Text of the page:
5) Distribution of powers facilitates national policies matter by central government and local governance by the state governments.
The supreme court further held that central government is the final authority for any issue. The political power distributed between the union and the state government with greater weight to the union government. Another thing which is against the pure form federalism is the concept of single citizenship in India.
Relevance in changing times: COVID crisis
Modern challenges to governance and corresponding structure gives birth to cooperative federalism. It is under severe test of its validity with the evolving issues like levying of taxes (post GST), policy autonomy to states and other concerning law and order and regulatory issues in corona times.
To advance the solemn purpose of federalism, federations and its constituents, here the States, a time and tested policy of broad and fair consultations to seek administrative cooperations of various state governments is to be formulated. This requires the Centre to view states as equals and strenghtening their fiscal measures, because states are the first respondents to any crisis. To further this objective, the leadership of President (at centre) and Governors (in states), to be mandated to provide a gateway and necessary assistive intent between the Union executive and state executive.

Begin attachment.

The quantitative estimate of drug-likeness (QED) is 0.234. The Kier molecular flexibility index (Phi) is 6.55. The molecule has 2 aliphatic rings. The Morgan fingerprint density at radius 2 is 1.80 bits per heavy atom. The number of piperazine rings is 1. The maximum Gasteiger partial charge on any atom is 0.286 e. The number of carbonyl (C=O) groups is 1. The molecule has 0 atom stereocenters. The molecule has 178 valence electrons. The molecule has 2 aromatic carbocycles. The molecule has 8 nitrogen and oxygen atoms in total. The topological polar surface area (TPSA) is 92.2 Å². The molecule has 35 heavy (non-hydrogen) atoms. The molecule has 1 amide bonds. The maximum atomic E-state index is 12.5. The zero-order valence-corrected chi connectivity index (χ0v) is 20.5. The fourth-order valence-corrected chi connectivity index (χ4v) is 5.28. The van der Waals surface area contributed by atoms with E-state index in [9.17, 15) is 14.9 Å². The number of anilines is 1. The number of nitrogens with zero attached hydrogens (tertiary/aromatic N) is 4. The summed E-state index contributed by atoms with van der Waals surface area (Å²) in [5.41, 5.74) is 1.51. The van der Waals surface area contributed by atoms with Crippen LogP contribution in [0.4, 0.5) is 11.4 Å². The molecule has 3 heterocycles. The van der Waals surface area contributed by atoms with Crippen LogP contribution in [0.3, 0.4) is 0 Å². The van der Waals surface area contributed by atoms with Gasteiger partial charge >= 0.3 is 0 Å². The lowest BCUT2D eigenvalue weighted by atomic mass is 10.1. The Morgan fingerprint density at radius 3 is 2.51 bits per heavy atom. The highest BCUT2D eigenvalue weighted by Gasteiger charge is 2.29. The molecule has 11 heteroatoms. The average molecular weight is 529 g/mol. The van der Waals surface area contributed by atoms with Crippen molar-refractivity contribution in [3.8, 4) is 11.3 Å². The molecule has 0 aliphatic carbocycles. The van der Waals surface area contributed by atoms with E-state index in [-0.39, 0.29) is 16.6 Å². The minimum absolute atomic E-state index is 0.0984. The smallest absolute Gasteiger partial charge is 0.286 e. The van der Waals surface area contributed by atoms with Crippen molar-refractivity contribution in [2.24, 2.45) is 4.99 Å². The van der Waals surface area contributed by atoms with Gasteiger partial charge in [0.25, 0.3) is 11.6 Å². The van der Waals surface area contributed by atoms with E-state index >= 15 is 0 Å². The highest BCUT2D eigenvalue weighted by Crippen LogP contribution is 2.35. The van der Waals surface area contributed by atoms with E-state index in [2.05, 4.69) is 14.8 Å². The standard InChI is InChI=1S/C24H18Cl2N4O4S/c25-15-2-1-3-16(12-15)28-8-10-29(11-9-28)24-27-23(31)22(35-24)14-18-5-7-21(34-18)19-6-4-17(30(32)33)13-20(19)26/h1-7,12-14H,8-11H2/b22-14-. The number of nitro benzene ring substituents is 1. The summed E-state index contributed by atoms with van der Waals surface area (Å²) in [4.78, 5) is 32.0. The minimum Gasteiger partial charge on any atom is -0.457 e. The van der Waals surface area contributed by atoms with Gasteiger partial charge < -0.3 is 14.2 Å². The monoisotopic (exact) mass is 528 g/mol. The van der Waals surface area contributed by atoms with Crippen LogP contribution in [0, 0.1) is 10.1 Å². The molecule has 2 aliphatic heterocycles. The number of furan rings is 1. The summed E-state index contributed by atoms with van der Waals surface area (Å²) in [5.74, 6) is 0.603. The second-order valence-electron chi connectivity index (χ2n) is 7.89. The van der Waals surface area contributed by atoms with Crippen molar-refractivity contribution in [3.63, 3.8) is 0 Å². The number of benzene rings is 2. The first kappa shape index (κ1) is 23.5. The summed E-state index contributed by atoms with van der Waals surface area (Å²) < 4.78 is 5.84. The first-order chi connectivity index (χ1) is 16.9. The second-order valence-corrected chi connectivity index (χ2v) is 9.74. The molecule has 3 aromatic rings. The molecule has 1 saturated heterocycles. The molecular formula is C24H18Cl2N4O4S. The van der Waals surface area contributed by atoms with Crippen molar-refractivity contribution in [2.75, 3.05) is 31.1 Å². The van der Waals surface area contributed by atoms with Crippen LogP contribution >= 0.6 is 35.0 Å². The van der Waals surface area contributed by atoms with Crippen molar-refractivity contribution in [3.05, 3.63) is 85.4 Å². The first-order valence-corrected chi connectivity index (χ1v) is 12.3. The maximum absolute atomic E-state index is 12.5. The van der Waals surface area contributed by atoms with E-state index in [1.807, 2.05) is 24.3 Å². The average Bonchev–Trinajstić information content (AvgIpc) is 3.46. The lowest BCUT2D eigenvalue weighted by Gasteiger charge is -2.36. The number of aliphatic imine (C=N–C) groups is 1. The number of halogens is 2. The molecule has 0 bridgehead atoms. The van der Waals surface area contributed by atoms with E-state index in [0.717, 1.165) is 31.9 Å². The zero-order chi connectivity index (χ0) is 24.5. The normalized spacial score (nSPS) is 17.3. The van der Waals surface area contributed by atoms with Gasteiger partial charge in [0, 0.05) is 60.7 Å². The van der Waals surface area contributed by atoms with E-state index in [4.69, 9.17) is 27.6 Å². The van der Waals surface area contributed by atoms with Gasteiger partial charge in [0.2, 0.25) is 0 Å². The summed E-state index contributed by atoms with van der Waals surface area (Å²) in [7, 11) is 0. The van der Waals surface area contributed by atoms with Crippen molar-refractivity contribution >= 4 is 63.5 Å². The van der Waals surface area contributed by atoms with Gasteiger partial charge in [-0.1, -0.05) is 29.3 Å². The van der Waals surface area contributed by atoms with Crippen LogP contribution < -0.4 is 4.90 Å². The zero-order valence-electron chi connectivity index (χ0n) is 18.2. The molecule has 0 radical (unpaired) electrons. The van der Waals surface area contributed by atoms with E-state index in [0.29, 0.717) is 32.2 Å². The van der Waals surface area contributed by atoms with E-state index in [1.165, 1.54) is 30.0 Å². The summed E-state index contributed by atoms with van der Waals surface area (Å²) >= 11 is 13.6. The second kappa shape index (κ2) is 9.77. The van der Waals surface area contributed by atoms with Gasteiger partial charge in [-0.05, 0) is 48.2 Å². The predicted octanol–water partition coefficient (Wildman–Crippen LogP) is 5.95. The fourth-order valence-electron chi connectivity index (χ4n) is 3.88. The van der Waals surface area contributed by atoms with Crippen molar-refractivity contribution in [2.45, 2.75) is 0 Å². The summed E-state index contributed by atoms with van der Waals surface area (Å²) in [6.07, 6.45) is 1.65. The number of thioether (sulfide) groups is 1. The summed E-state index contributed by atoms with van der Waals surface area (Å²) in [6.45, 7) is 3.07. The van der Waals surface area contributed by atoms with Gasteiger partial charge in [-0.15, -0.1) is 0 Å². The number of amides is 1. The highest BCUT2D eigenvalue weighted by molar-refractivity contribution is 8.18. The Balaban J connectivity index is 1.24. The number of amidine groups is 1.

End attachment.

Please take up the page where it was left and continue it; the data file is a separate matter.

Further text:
It is equally important for state governments to initiate planning with centre, if fails, to make necessary room for back room consultations and conciliations. Institutions like NITI Aayog and finance commision are the place where centre and state can work together as equal partners in policy making to strengthen democracy.
Fundemental directives on right to livelihood
Explicit constitutional obligation vide art 39(a) and 39(e), with ever weakening assertion of right vide art 21, has compelled the centre and state to ensure livelihood. This will be achieved through synchronised efforts of centre and state and not in isolated ecosystem. Federal governance must reflect the expression of constitutional propriety as directed and supervised by constitutional prescriptions.
The obsession of unilateral directives of a brute majority at centre, impacts the federal intent, that is also a hallmark of constitutional morality. Experience shows, only the minority governments has complied with the federal principles in letter and spirit. A unitary federal bias is always evident in legislative majority and assertion of its numerical strength, often seen in parliamentary compliance procedures.
Our constitution is a meticulously and magnificiently drafted vision document, which furthers the pluralist ideals with social solidarity, ensures pace of economic development with protection of downtrodden. It restricts the power of executive whilst providing essential safeguards to civil liberties. Devices like basic structure, constitutional morality and federal polity, make further inroads in maintaining constitutional supremacy, for achieving the unhindered objective of equality for all and equal opportunity for all.